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Rabbi's Weekly Message

Rabbi wexler - thursday, august 15

According to the Jewish calendar, today we stand at a crossroads. Behind us are the three weeks of mourning leading to Tisha B’Av (the 9th of the month of Av), the saddest day of the Jewish calendar. In front of us lie the seven weeks of consolation, leading up to Rosh Hashanah, the joyous new year. This Shabbat is the bridge between these two extremes. It is Shabbat Nachamu, named after the beginning of this week’s Haftarah in which the Prophet Isaiah proclaims: “Nachamu, nachamu -- comfort, oh comfort My people, says your God,” (Isaiah 40:1). We move from destruction and sadness to comfort and consolation.

But even before we turn to the comfort provided by this Shabbat, we first turn to love. This Thursday night (tonight) and Friday are Tu B’Av (the 15th of Av). According to the Mishnah, Tu B’Av is a festival of love that dates back to ancient Israel when the daughters of Jerusalem “danced in the vineyards” and matches were made (Taanit 4:8). In Israel, Tu B’Av is a busy day, filled with summer weddings, musical performances, and celebrations.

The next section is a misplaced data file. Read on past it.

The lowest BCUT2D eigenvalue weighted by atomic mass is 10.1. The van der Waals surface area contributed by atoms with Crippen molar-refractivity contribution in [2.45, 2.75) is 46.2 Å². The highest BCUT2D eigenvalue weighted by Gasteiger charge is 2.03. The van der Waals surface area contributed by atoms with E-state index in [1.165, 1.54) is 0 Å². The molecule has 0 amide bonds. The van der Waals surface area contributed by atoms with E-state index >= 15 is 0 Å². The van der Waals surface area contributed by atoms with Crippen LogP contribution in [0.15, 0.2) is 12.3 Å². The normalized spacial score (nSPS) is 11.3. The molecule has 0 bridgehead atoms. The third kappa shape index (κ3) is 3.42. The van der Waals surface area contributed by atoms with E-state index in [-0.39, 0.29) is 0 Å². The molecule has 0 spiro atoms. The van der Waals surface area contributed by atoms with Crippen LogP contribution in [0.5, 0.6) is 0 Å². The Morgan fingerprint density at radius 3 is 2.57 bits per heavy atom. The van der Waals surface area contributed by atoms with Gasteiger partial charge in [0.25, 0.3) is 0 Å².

But the 15th of Av is far more than a summer love festival. In Jewish tradition, Tu B’Av is also a day of comfort, healing, and redemption. According to rabbinic literature, on Tu B’Av the punishment of the generation of the desert was lifted and the years of wandering came to an end.

Tu B’Av also sets the stage for Jewish unity and the elimination of the barriers that divide us as a people. It was the day the tribes of Israel were permitted to marry outside their specific tribe (Taanit 30b). Fast forward to today, and the message of unity and love certainly continue to ring important and necessary.

It is up to us to reclaim and revitalize Tu B’Av for our times. Whether it is simply hugging a friend or relative, telling someone we love them, helping a neighbor, or reaching out to those in need, let us celebrate Tu B’Av, together and in doing so, may we bring more hope and more light into our world.

Shabbat Shalom.

Wed, August 21 2019 20 Av 5779